Once you've finished the actual shoot day, after you've relaxed and recovered from what was probably a stressful day, you need to prepare the Shot Log or Camera Report for your editor. Your production team is going to deliver a bunch of memory cards or a hard drive full of video files to the editor, and the only hope your editor has of making any sense out of that folder full of video files is your shot list and camera report. This is how you communicate with your editor, so make it as clear as possible. In this movie, we're working with the paper version of the Shot Log before moving on to the iPad Apps later in this chapter.

So here I have a scan of the paper Shot List that we built. You could scan it like I did or you could use the camera on your iPad or iPhone. We're not dealing with a really high quality photo here, so you can just snap a picture with your camera. So, here's what you're sending to the editor, of course the Shot Log, which we'll talk more about throughout this movie. You also want to send the script and in this case I like to send the line script, which has all of the shots labeled in the script text itself. And you're going to need to send the Shot List, now there are two possible versions of the Shot List that you can send to your editor, or you might just choose to send both.

You can send this, which is the actual shoot day schedule that we built from the Shot List. Or you could send this. This is the full Shot List that is in the scene mode of the Shot Lister app. This shows all of the shots in scene order or narrative order. And we just used the PDF export option in Shot Lister to get both of these. I exported this one out of the scene mode and I exported this one out of the Shoot Day mode. If you send the Shoot Day mode. The editor can see the order that you shot them.

And this is generally the same order that they'll appear on the Camera Report or Shot Log. But, it might be more useful to the editor to have the scene view. Since the editor is cutting together the scenes in the order of the final narrative, they may want to see the order of the shots laid out in this way. So, those are all the documents you're going to include. I'm just going to tuck these away for a moment. Make sure you send those to the editor. But I want to focus on the Shot Log for the rest of this movie. So, what we need to do is make sure that everything is in order on the Shot Log before I send it.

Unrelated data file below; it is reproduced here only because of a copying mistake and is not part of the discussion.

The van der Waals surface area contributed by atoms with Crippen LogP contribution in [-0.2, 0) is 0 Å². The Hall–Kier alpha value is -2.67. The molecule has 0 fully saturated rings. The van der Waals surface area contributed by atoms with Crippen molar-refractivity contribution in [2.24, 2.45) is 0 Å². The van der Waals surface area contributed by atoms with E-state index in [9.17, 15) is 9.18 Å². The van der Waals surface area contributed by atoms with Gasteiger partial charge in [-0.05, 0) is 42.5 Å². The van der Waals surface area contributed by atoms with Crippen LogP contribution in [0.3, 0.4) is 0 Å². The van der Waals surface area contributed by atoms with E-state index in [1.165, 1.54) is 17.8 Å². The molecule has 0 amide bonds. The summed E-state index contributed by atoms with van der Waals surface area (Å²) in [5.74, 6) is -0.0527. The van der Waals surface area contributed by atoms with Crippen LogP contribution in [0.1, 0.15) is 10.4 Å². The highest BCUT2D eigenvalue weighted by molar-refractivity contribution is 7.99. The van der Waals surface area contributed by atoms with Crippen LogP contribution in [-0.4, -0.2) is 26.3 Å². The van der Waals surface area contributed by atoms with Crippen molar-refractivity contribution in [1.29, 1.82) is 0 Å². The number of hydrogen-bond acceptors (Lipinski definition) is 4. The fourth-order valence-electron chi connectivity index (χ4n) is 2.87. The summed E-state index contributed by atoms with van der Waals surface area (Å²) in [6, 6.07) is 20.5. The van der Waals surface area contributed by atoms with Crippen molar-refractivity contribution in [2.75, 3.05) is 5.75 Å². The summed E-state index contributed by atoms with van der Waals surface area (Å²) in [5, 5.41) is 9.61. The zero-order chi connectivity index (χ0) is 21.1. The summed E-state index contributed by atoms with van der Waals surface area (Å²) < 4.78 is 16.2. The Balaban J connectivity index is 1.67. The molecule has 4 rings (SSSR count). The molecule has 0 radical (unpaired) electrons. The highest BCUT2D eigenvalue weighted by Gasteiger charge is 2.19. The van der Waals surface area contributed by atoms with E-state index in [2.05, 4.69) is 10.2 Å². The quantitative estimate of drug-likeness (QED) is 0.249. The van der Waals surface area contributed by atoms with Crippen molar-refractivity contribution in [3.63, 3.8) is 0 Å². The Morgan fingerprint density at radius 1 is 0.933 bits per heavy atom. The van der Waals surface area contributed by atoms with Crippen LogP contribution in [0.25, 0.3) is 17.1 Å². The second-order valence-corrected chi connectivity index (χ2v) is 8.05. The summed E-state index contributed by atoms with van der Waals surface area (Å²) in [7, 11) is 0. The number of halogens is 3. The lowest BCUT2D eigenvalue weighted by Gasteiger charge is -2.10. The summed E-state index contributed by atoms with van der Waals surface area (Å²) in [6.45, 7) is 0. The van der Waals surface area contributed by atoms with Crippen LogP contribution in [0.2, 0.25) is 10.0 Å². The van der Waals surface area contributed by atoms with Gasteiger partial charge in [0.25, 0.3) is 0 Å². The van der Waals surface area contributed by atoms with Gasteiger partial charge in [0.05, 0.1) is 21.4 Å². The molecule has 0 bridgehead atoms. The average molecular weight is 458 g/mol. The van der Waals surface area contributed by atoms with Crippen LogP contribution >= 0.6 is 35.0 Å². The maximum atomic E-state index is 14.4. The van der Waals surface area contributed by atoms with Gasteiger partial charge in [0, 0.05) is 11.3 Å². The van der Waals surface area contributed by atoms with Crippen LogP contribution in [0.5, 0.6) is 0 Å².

The paper Shot Log is the easiest thing to prepare for the editor. You might not need to do anything more than just scan it and email it. But, here are a few things to look out for. First, you want to make sure that the handwriting is legible. Now I have terrible handwriting, especially when I'm in a stressful situation like the shoot day. So I'm going to take a look at my handwriting here. It is a little hard to read. So one thing I might want to do, is transcribe this with very careful handwriting. Onto a new version of the Shot Log.

Next you want to compare your Shot Log to your Shot List. You want to make sure that every shot is accounted for. If anything is missing, then why is it missing? Did you miss a shot? Did you decide to cut some shots? Did you reschedule them on another day? Or did you forget to log a shot? So, compare your Shot Log to your Shot List, and just make sure that everything is accounted for. If anything is missing from the Shot Log, the editor's going to be confused, so make sure you communicate why it's missing. If you've forgot something, well, now you need to sift through those raw video clips, and find what didn't get logged, and add some notes for it.

I will never expect the editor to just figure it out. You have to communicate with the editor. And then finally you want to make sure that for every shot there's at least one take that's circled. So here for shot 9B I have four takes and take four is circled, this is the best take. This is the one that I want the editor to use. Now I think in most cases, the last take is going to be the circle take. You can see a couple shots here where I only had one take. But there is a possibility that there will be shots where the last take is not the best take.

So, for example, here shot 4B. I circled take 1, I don't want to use take 2, and if you look at my notes you see that we ran out of time and I figured that take 1 was good enough, so take 1 is the circled take, I don't want the editor wasting his time on take 2. So, just go through and make sure that there's at least 1 circled take. Here on 4C there are 2 circled takes,. That means the editor can look at both of these takes and choose what they like from either one of those takes. Now, it's worth noting that I ended up using two pages for this shot log.

So, when I was on set, I had written in page one of blank. I just left it blank until I filled out all the pages that I need, and then I went back and I filled in this is page two of two, and this is page one of two. And that's it. If you did your Shot Log on paper you can send these documents along with the raw footage to the editor. Make sure you keep a back up of everything and now your editor should have the documents that they need.